Directed by Jemaine Clement and Taika Waititi
It has been awhile since horror fans have been treated to a good horror-comedy mockumentary (Behind the Mask is the last one that comes to mind), and thankfully directors Jemaine Clement (“Flight of the Conchords”) and Taika Waititi (Eagle vs Shark) have made a worthy entry into the sub-genre that will surely slay audiences with laughter when it sinks its teeth into the Toronto International Film Festival.
What We Do in the Shadows is a self-aware mockumentary that follows the “lives” of four vampire roommates living in Wellington, New Zealand, weeks before the “Unholy Masquerade.” A camera crew trails Viago (Waititi), the uptight house leader; Deacon (Brugh), the former Nazi vampire, now self-acclaimed bad boy; Vladislav (Clement), the cheeky torturer; and Petyr (Fransham), the 8,000-year-old Nosferatu doppelgänger as they stalk their victims, fight over standard roommate issues like dirty dishes (or bloody dishes in this case), and struggle to adapt to the times.
Things become complicated for the group when Petyr turns the dim-witted Nick (Gonzalez-Macuer) into a vampire and they must take him under their bat wings during his early stages of vampirehood. Weary at first, the group doesn’t welcome Nick in, until they discover he can get them into the hottest clubs. Also, when Nick invites his best human friend, Stu (Rutherford), into the group, they realize that although they are breaking all of their rules, they are enjoying the benefits of finally adapting to the modern, technological world.
However, things take a turn for the worse when Nick becomes far too cocky and begins bragging to humans of how he is a vampire. By revealing the group’s secret, he puts them all in grave danger.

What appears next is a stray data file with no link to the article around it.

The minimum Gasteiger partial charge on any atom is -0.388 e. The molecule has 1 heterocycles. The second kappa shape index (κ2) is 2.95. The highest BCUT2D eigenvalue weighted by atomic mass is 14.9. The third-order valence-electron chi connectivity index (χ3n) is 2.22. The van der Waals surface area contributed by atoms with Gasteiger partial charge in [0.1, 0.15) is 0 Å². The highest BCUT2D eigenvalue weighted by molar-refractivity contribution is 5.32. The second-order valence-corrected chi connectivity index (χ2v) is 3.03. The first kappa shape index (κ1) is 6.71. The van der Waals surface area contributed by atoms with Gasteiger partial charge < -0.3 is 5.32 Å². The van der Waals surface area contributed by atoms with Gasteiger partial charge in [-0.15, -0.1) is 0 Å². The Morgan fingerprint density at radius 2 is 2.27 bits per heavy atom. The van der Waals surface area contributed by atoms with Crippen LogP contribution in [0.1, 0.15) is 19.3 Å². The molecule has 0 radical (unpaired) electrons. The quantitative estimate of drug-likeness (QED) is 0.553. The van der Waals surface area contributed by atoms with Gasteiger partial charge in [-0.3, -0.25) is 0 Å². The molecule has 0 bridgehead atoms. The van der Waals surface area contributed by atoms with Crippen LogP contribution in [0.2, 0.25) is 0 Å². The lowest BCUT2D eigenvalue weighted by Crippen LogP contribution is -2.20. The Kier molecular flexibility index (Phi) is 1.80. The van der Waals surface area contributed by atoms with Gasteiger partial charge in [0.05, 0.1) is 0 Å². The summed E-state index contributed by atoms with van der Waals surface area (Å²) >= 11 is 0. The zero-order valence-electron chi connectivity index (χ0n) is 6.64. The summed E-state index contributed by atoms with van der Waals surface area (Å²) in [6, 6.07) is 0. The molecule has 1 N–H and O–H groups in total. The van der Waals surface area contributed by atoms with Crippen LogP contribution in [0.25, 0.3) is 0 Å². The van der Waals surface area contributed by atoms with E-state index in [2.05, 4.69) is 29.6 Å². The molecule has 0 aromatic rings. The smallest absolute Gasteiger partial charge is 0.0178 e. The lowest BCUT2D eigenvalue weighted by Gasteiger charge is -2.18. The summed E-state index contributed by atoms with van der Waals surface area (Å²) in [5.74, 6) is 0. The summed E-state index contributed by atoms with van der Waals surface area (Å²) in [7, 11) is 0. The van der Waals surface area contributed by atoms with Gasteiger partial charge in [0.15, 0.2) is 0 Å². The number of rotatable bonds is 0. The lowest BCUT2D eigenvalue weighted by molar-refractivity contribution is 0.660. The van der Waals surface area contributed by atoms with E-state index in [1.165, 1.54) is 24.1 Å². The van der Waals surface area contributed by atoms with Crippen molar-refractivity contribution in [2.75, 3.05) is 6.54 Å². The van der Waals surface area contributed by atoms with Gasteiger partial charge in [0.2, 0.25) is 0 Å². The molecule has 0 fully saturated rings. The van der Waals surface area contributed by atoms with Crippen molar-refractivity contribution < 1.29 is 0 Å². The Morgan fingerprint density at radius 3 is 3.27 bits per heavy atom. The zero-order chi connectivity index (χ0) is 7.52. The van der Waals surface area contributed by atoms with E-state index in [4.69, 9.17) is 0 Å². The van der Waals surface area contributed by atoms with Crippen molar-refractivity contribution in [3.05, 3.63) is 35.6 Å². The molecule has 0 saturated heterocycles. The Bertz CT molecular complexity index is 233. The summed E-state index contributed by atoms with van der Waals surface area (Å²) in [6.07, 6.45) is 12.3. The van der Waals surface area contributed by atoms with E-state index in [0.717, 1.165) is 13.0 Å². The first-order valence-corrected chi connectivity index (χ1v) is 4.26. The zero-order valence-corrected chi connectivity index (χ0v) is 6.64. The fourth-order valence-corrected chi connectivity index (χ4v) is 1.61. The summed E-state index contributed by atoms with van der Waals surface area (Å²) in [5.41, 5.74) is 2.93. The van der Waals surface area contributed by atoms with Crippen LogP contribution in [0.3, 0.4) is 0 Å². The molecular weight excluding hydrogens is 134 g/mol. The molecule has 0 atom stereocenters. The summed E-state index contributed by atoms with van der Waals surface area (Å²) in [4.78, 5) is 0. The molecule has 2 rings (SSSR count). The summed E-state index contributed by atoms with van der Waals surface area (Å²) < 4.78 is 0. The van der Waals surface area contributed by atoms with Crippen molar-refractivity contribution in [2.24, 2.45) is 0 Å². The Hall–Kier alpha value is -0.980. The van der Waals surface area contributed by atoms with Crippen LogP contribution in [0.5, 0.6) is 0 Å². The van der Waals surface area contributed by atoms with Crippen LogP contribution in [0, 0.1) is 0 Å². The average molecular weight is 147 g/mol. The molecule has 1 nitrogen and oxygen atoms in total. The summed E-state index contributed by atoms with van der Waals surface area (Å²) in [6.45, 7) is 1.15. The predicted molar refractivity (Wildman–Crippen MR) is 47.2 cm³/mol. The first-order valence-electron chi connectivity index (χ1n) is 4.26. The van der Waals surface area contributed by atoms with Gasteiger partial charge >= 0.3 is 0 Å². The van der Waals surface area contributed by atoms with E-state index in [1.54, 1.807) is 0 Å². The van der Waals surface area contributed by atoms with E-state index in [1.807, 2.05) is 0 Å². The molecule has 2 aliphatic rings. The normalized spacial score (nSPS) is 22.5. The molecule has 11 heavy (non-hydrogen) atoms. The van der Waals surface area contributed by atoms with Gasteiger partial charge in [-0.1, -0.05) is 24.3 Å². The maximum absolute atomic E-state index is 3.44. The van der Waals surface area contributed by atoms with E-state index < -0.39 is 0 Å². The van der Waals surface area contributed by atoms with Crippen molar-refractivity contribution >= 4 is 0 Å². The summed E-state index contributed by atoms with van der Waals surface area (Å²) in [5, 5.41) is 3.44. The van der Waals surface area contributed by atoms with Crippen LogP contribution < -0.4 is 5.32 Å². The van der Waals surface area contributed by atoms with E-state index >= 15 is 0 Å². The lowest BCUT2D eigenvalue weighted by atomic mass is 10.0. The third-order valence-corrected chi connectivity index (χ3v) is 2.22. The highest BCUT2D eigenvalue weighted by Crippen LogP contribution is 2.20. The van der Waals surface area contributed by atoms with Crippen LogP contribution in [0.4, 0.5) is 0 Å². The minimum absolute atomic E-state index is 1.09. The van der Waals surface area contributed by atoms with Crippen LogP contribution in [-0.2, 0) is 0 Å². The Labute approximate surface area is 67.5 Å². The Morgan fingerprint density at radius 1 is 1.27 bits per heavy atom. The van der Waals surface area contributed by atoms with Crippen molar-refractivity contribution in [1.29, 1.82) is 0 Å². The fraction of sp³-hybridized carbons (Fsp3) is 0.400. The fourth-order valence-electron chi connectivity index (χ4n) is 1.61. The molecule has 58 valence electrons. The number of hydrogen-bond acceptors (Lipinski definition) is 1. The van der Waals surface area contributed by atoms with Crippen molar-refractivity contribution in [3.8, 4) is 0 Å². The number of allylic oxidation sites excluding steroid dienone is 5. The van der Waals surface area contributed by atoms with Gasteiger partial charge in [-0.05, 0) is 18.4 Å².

What We Do in the Shadows is a satirical, dark comedy that manages to hit all the right notes when it comes to the comedic and horror elements. Viewers are privy to hilariously dark scenes involving vampires fighting with werewolves with good morals, a blood-sucking encounter that goes horribly awry, and an analogy that compares virgin blood to a sandwich in a brilliantly put way. The fact that the directors are able to keep the portrayal of their subjects as realistic and sympathetic as possible, in spite of the fact they are in fact antagonistic vampires, is quite an accomplishment.
Having said that, What We Do in the Shadows does suffer from a few pitfalls. Despite the film’s 87-minute running time, it surprisingly manages to drag in parts; and because of the lack of any interaction with the cameramen, it evolves into a standard horror-comedy rather than the subversive mockumentary it started out being.
Fans of the “Granddaddy of horror mockumentaries,” Man Bites Dog, will definitely be interested in seeing What We Do in the Shadows. In spite of its shortcomings, the film manages to keep up a miraculous witty charm that is difficult to ignore.
The film’s TIFF 2014 screenings take place on September 12, 13, and 14. Get more info from TIFF.net.
3 1/2 out of 5